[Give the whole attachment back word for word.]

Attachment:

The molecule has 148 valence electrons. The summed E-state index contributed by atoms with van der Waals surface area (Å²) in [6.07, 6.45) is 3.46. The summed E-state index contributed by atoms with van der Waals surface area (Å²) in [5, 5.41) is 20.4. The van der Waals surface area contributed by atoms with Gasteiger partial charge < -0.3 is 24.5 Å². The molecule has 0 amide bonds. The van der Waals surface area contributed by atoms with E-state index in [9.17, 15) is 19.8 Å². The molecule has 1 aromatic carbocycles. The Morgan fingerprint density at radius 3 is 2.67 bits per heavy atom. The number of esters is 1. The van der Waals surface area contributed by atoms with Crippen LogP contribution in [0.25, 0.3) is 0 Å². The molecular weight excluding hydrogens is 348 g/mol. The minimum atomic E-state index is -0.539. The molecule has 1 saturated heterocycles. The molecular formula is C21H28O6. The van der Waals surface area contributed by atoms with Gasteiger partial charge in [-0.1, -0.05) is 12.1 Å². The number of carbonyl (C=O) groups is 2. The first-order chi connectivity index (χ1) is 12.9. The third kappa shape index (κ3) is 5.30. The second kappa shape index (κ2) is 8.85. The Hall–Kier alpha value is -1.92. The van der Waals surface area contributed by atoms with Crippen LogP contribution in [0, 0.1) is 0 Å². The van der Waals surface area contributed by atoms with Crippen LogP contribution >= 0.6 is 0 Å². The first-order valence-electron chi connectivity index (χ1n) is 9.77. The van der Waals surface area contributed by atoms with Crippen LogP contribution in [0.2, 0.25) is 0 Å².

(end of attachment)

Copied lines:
The molecule has 148 valence electrons. The summed E-state index contributed by atoms with van der Waals surface area (Å²) in [6.07, 6.45) is 3.46. The summed E-state index contributed by atoms with van der Waals surface area (Å²) in [5, 5.41) is 20.4. The van der Waals surface area contributed by atoms with Gasteiger partial charge < -0.3 is 24.5 Å². The molecule has 0 amide bonds. The van der Waals surface area contributed by atoms with E-state index in [9.17, 15) is 19.8 Å². The molecule has 1 aromatic carbocycles. The Morgan fingerprint density at radius 3 is 2.67 bits per heavy atom. The number of esters is 1. The van der Waals surface area contributed by atoms with Crippen LogP contribution in [0.25, 0.3) is 0 Å². The molecular weight excluding hydrogens is 348 g/mol. The minimum atomic E-state index is -0.539. The molecule has 1 saturated heterocycles. The molecular formula is C21H28O6. The van der Waals surface area contributed by atoms with Gasteiger partial charge in [-0.1, -0.05) is 12.1 Å². The number of carbonyl (C=O) groups is 2. The first-order chi connectivity index (χ1) is 12.9. The third kappa shape index (κ3) is 5.30. The second kappa shape index (κ2) is 8.85. The Hall–Kier alpha value is -1.92. The van der Waals surface area contributed by atoms with Crippen LogP contribution in [0, 0.1) is 0 Å². The van der Waals surface area contributed by atoms with Crippen LogP contribution >= 0.6 is 0 Å². The first-order valence-electron chi connectivity index (χ1n) is 9.77. The van der Waals surface area contributed by atoms with Crippen LogP contribution in [0.2, 0.25) is 0 Å².